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Thread: Buying used machinery

  1. #1

    Buying used machinery

    As I am tempted to purchase a particular machine from a seller on another woodworking site, I am also very uncomfortable about sending money out with zero assurance that a complete stranger will do anything but take the money and not ship the item. Feels legit, but I'm getting cold feet...
    Any recommendations for a safe transaction, or just don't do it unless I can pick up locally, exchanging cash for the machine in person?

  2. #2
    ive done it to get things done. See it call buy it then go see it pay for it. Its not ideal as there are many full of crap humans. I was happier in auction land for 40 years but even that shifted from live to the net even before covid so unless you go on preview day you wont know.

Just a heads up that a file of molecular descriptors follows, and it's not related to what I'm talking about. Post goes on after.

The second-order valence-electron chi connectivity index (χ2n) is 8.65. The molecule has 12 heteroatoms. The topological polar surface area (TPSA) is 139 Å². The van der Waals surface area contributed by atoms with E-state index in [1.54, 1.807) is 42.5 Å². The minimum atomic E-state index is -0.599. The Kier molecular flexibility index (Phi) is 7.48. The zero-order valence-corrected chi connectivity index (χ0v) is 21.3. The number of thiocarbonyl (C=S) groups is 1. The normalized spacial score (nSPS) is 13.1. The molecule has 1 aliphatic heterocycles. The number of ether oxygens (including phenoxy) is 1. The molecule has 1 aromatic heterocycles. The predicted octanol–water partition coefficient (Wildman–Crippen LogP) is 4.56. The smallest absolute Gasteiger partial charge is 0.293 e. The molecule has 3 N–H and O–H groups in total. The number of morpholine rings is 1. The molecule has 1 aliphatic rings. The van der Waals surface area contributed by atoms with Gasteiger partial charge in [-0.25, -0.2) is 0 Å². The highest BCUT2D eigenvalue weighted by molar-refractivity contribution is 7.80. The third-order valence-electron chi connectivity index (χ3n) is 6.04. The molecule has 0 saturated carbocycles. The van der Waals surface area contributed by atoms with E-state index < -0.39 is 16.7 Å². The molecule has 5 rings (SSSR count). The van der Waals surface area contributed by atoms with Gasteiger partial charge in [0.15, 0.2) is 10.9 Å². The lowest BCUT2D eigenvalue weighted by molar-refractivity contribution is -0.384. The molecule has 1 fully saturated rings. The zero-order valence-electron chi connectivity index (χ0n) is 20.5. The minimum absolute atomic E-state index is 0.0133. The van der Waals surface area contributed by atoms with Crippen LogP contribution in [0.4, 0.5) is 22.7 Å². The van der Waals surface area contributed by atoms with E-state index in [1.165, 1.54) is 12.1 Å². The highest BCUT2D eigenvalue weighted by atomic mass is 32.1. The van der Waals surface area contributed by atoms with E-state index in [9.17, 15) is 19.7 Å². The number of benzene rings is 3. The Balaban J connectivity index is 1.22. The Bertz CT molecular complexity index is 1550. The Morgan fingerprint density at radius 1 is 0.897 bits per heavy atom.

A machine is one thing, a machine being used in a production shop that was running until it folded is another. Some shops that have gone down ive taken clipboards off the side of machines with maintenance schedule. That I only saw on old school european shops 50 employees and up. Some of those machines were likely 50 years old.

  3. #3
    Join Date
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    Quote Originally Posted by Jeff Roltgen View Post
    As I am tempted to purchase a particular machine from a seller on another woodworking site, I am also very uncomfortable about sending money out with zero assurance that a complete stranger will do anything but take the money and not ship the item. Feels legit, but I'm getting cold feet...